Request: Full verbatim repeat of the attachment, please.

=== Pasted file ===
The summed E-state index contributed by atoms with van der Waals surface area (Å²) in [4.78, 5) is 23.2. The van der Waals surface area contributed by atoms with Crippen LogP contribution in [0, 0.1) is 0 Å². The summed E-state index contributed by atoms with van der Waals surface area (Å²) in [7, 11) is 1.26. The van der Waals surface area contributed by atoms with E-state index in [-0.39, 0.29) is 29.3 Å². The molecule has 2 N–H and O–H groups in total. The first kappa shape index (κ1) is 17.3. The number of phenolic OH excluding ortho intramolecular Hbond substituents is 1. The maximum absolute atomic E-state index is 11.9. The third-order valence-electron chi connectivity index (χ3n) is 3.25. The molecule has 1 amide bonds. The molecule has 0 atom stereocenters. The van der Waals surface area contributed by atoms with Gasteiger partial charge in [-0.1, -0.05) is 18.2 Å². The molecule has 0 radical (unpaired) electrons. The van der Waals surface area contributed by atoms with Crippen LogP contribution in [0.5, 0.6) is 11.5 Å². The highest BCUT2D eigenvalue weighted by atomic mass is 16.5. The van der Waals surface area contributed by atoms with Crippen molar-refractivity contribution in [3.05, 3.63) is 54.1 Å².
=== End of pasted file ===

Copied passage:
The summed E-state index contributed by atoms with van der Waals surface area (Å²) in [4.78, 5) is 23.2. The van der Waals surface area contributed by atoms with Crippen LogP contribution in [0, 0.1) is 0 Å². The summed E-state index contributed by atoms with van der Waals surface area (Å²) in [7, 11) is 1.26. The van der Waals surface area contributed by atoms with E-state index in [-0.39, 0.29) is 29.3 Å². The molecule has 2 N–H and O–H groups in total. The first kappa shape index (κ1) is 17.3. The number of phenolic OH excluding ortho intramolecular Hbond substituents is 1. The maximum absolute atomic E-state index is 11.9. The third-order valence-electron chi connectivity index (χ3n) is 3.25. The molecule has 1 amide bonds. The molecule has 0 atom stereocenters. The van der Waals surface area contributed by atoms with Gasteiger partial charge in [-0.1, -0.05) is 18.2 Å². The molecule has 0 radical (unpaired) electrons. The van der Waals surface area contributed by atoms with Crippen LogP contribution in [0.5, 0.6) is 11.5 Å². The highest BCUT2D eigenvalue weighted by atomic mass is 16.5. The van der Waals surface area contributed by atoms with Crippen molar-refractivity contribution in [3.05, 3.63) is 54.1 Å².